### Introduction

One of the most common related rates problems is the ladder problem, which looks at how a ladder slides down a wall, assuming that the ladder always makes a right triangle with the wall.

Let’s see how to solve these sorts of problems by working through a simple example.

### Example

Let’s consider a ladder that is $10$ feet long. At a given moment the top of the ladder is $8$ feet above the ground and the foot of the ladder is sliding away from the wall at a rate of $3$ feet per second. We’ll try to find the speed the top of the ladder is sliding down the wall at this moment.

At the moment we are considering, the ladder makes a right triangle with the wall, as shown in the diagram, so we can use the Pythagorean Theorem to relate the ladder and the sides of the wall. We’ll call the distance between the corner of the wall and the top of the ladder in feet $a$ and the distance between the corner of the wall and the foot of the ladder in feet $b$. Since the length of the ladder is unchanging despite $a$ and $b$, we can relate them with $a^2+b^2=100$.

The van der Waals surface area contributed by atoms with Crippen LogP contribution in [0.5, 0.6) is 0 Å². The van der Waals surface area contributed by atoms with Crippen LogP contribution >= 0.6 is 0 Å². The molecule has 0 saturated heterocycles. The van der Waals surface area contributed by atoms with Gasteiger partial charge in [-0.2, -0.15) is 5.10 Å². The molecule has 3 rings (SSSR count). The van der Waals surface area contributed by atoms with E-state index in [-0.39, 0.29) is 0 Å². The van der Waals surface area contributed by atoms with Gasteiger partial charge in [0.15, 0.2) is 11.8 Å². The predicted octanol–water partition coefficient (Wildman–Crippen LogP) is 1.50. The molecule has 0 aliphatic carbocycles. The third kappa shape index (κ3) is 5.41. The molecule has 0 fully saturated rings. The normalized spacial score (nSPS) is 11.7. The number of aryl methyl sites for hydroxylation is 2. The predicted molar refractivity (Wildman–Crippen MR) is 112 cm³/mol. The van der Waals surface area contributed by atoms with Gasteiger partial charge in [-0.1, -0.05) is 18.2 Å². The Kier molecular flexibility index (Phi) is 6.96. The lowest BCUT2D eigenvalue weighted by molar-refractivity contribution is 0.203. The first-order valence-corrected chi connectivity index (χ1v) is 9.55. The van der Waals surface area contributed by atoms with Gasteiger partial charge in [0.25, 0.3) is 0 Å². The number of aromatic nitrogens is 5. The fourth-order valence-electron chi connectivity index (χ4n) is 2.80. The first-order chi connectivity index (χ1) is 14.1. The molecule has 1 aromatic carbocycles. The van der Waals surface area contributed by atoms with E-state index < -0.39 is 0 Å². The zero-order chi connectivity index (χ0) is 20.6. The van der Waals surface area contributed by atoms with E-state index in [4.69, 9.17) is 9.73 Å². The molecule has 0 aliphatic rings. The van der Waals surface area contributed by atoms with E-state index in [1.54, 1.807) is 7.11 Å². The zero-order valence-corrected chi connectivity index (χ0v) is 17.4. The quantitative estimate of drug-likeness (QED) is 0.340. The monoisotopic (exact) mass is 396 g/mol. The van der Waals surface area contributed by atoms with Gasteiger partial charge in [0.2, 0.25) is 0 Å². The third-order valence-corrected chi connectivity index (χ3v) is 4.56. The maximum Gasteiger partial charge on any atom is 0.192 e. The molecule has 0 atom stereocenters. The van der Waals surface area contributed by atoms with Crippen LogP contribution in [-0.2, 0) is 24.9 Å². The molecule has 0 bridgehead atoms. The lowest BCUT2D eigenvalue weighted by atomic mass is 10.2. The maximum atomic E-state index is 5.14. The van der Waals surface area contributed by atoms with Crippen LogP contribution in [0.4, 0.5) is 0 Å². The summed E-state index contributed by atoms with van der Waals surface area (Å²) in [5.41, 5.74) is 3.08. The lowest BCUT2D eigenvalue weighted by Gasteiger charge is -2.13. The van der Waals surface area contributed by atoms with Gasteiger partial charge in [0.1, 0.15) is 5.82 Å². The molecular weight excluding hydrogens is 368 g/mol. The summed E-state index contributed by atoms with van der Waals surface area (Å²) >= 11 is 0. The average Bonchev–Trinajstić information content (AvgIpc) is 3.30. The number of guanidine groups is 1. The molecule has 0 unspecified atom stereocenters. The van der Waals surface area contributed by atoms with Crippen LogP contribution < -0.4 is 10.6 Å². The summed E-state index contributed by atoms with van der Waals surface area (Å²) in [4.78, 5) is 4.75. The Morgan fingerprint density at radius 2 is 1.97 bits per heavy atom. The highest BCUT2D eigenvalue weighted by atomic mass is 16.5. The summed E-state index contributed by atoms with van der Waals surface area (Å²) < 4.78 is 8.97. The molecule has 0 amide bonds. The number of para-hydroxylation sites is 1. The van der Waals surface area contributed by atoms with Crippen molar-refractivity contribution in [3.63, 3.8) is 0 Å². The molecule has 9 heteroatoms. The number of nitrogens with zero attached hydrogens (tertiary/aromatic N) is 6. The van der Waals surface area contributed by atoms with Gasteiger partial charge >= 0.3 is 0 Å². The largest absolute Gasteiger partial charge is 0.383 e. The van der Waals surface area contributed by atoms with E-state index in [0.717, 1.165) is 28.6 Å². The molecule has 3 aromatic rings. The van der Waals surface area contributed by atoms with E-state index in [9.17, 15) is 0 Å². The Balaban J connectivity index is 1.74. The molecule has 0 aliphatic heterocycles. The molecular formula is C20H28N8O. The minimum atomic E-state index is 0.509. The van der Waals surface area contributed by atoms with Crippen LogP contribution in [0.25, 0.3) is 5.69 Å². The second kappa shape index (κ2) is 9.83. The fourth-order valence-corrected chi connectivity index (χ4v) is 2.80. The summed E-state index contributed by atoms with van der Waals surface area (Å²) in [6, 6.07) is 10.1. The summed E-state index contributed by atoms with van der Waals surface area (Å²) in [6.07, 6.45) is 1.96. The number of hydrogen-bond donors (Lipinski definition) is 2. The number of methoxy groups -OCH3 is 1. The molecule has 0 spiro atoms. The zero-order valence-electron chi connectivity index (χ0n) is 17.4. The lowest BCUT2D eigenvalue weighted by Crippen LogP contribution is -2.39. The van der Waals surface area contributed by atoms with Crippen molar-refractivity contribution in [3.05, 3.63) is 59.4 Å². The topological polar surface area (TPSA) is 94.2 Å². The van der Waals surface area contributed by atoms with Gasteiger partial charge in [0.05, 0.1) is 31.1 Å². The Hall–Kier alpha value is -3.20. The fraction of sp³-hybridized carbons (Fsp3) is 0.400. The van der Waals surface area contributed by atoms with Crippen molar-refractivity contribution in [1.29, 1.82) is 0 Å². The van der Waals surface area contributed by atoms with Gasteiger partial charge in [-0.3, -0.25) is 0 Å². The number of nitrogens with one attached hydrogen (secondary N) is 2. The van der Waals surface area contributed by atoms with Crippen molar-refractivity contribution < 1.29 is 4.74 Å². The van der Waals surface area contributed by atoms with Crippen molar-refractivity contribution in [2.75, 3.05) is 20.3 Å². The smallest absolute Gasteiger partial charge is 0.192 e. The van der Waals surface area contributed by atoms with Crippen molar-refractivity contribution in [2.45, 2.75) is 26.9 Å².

Now, given the information about the ladder we have, we can find more related information. We know that $a=8$ and that the bottom of the ladder is sliding to the left at $3$ feet per second. We can easily find $b$ using the formula we created and compute that $b=6$. We’ll now look at the derivative of the formula we just created with respect to time. We need to derive with respect to time because we are looking at how the ladder slides down the wall as time increases, so time or $t$ can be treated as a separate variable. $$\dfrac{d}{dt}a^2+b^2= \dfrac{d}{dt}100$$ Because $a$ and $b$ are functions of time, we have to use the chain rule on them:

$$2a\cdot\dfrac{da}{dt}+2b\cdot\dfrac{db}{dt}=0.$$

Looking at the information we already know, we know that the ladder is sliding left at 3 feet per second, or in other words, $b$ is increasing at $3$ feet per second, so $\dfrac{db}{dt}=3$. We can then substitute the information we know.$$2\cdot8\cdot\dfrac{da}{dt}+2\cdot6\cdot3=0$$ So $\dfrac{da}{dt}$ equals $-\dfrac{9}{4}$, which means the distance between the top of the latter and the corner is decreasing by $\dfrac{9}{4}$ feet per second, which is our answer.

### Conclusion

You should now be familiar with the basic form of the ladder problem and how to use the Pythagorean Theorem and its derivative to solve for variables. The ladder problem may seem daunting at first, however using basic derivative rules, it can be very approachable.